Tool steels are composed of various combinations of carbide-forming metals such as chromium, molybdenum, tungsten, and vanadium. These iron-based alloys have relatively high carbon content for strength and carbide formation. Substitutional solutes like nickel and cobalt are added for high-temperature strength. Carbide-forming metals like: chromium, molybdenum, tungsten, and vanadium are added for hardness and wear resistance. They are divided into different categories based on their composition and characteristics including: cold work tool steels, hot work tool steels, and high-speed tool steels.
The carbon percentage in tool steels is typically in the range of 0.7 to 1.5 wt% carbon. However, some tool steels can contain up to 2.1% carbon, while others contain less than 0.25 % carbon. Hardness, strength, and hardenability are enhanced with an increase in carbon concentration. However, because of its propensity to create martensite, carbon also makes materials more brittle and less weldable.
Tool steel is made in a variety of ways. One of the main methods is through an electric arc furnace (EAF). EAF is done by melting recycled steel scrap in an electric arc furnace together with alloying components. To stop oxidation, the molten mixture is combined with chemicals and thrown into a huge ladle. The steel can then flow down into enormous molds to form ingots once the impurities have been eliminated during this refining stage.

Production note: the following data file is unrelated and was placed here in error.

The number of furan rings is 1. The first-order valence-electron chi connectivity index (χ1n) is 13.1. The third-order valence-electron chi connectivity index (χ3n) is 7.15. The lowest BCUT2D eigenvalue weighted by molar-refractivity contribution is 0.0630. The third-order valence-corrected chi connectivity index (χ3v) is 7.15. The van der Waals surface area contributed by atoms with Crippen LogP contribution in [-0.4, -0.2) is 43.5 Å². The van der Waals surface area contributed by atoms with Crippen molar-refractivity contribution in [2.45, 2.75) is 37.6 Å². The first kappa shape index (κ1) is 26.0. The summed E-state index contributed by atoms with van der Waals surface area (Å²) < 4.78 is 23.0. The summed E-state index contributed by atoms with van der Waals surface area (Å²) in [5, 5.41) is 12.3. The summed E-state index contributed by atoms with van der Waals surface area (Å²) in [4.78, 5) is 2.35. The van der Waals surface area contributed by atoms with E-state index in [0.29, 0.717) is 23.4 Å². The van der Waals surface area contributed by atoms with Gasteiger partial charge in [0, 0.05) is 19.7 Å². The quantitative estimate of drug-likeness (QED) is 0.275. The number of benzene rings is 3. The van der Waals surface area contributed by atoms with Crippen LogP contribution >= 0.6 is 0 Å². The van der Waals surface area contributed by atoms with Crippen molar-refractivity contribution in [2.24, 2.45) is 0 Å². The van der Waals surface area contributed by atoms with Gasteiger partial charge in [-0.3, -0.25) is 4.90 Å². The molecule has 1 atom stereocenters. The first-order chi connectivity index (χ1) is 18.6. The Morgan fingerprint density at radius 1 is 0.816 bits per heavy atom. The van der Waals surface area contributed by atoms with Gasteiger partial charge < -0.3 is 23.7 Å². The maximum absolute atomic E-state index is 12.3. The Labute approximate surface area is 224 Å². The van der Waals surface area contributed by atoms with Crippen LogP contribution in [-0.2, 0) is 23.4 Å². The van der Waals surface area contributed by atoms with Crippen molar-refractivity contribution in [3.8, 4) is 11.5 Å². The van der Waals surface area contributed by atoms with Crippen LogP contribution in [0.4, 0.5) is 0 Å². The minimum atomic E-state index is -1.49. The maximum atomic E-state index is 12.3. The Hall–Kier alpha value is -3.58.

An alternative to EAF is electroslag refining (ESR). With this method, ingots with smooth surfaces and no tubes (holes) or porosity (imperfections) are created using a progressive melting technique. This creates very high-grade steel with few imperfections. Other common steps in the manufacture of tool steel includes:
Tool steels are used in a variety of different industries and applications, including: cutting, forming, shearing, and stamping of metals and plastics; extrusion of plastic components, such as pipes and vinyl window frames; and the manufacture of dies for pressing metal powder into shapes like gears.
The three key properties associated with tool steel are: wear resistance, heat resistance, and toughness. Alloying elements are added to increase strength, wear resistance, hardness, and toughness. The degree of resistance to deformation of steel is measured by its hardness. The Rockwell C test is most frequently used to gauge the hardness of tool steels. Depending on the grade, hardened cold work tool steels have a hardness of around 58/64 HRC (Rockwell C). The majority are normally between 60/62 HRC, while some are occasionally utilized up to 66 HRC.
The temperature used to harden tool steel depends on the chemical composition of the steel. The different types of tool steel are usually heat treated at critical temperatures, which are determined by the type of steel and are typically in the range of 760-1300 °C. This step is then followed by a controlled cooling step.
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